Energy industry experts who comprise the Potential Gas Committee announced Wednesday the volume of producible natural gas in the U.S. has jumped roughly 20% since their last assessment two years ago.
The increase of 557 trillion cubic feet (Tcf) reported by the Pgc is the highest assessment in its 54-year history. The organization estimates total recoverable resources at 3,374 Tcf — enough to sustain current levels of U.S. natural gas consumption for more than a century, Kallanish Energy reports.
Increase due to reassessments
The increase resulted from reassessments of shale gas resources in the Atlantic and Mid-Continent areas and conventional and tight gas in the Mid-Continent and Rocky Mountain areas, the committee said.
“This seventh consecutive record-high resource evaluation by the PGC confirms that the U.S. has an abundance of natural gas. These resources are present in various reservoirs both onshore and offshore,” said Alexei V. Milkov, professor of Geology and Geological Engineering and Director of the Potential Gas Agency (Pga) at the Colorado School of Mines. Pga provides guidance and technical assistance to the Pgc.
The PGC’s year-end 2018 assessment of 3,374 Tcf includes 3,218 Tcf of gas potentially recoverable from “traditional” reservoirs (conventional, tight sands, carbonates, and shales) and 157 Tcf in coalbed methane reservoirs. Compared to year-end 2016, traditional resources increased by 559 Tcf (21%), while coalbed gas resources decreased by roughly 2 Tcf.
The U.S. Energy Information Administration estimates the proved gas reserves, which are additional to the resources assessed by Pgc. When the Pgc’s assessments of technically recoverable resources are combined with EIA’s latest determination of proved reserves (464 Tcf of natural gas as of year-end 2017), the U.S. future supply of natural gas stands at a record 3,838 Tcf, an increase of 697 Tcf (22%) over the previous evaluation.
“More well drilling and continuous improvements in completion and stimulation technologies lead to better delineation and characterization of U.S. gas resources, especially in shale and tight reservoirs,” Milkov said.
Pgc reports the potential resources at the national level as well as for seven individual geographic areas and 90 geological “provinces.”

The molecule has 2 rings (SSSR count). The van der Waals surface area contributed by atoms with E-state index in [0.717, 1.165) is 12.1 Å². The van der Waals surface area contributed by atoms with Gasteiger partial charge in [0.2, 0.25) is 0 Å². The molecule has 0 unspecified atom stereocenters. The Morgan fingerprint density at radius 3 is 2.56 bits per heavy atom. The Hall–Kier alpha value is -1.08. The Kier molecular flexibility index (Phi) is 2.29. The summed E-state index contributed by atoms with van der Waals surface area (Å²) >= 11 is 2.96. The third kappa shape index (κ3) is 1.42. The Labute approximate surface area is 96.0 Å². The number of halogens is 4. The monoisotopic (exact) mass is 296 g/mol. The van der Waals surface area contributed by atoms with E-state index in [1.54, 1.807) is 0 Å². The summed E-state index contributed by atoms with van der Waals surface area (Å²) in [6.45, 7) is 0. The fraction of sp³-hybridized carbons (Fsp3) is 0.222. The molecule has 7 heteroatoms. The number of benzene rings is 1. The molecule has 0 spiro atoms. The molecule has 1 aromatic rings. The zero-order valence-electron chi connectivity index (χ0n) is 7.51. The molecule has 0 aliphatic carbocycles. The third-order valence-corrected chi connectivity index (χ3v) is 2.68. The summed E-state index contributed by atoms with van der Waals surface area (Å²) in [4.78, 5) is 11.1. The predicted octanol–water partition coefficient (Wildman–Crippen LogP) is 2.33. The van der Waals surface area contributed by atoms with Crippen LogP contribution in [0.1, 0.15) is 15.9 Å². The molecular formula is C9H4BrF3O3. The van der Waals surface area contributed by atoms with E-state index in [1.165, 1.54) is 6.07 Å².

Atlantic area leads the way
The Atlantic area ranks as the country’s richest resource area, with 41% of total U.S. traditional resources, followed by the Mid-Continent with 19%, the Gulf Coast (including the Gulf of Mexico) with 16%, and the Rocky Mountains with 16%.
Changes in the total assessment from year-end 2016 to year-end 2018 arose primarily from the evaluation of recent drilling, well-test and production data from these four areas.
The largest volumetric gains (264 Tcf, or 25%) were reported in the Atlantic area. The major reason for the increase is new drilling and production results from Marcellus and Utica Shale plays in the Appalachian Basin.
Mid-Continent assessments up 66%
Mid-Continent assessments rose by 245 Tcf (66%), reflecting intensive developments of conventional, tight and shale reservoirs in the Permian Basin.
Gas resources in the Rocky Mountain area increased by 65 Tcf (15%). This resource growth reflects large revisions in the Williston Basin and the Denver-Julesburg Basin. Specifically, Pgc more rigorously accounted for the gas associated with production of liquids in those basins.
The Gulf Coast area had a modest overall decrease of 22 Tcf (4%). The main reason for reduction was downsizing of the type well in the Eagle Ford Shale play, and lack of resource additions to replace production from the Eagle Ford and the Haynesville Shale plays.
Shale gas of immense importance
The importance of shale gas in the U.S. is evidenced by the fact the Pgc’s mean total assessed shale gas resource of 2,107 Tcf for year-end 2018 accounts for roughly 62% of the country’s total potential resources. The growth of shale gas resources from year-end 2016 to year-end 2018 was 310 Tcf (17%).
The numbers represent what the committee sees as technically recoverable gas, it noted, encompassing “probable,” “possible” and “speculative” resources that may not currently be economical to develop.
The group of roughly 80 volunteer geoscientists and engineers does not include “proved reserves” in its analysis — a smaller category of gas that’s reasonably certain to be produced under current market and operating conditions.
The Potential Gas Committee is a nonprofit supported by multiple gas groups, including the American Gas Association.
This post appeared first on Kallanish Energy News.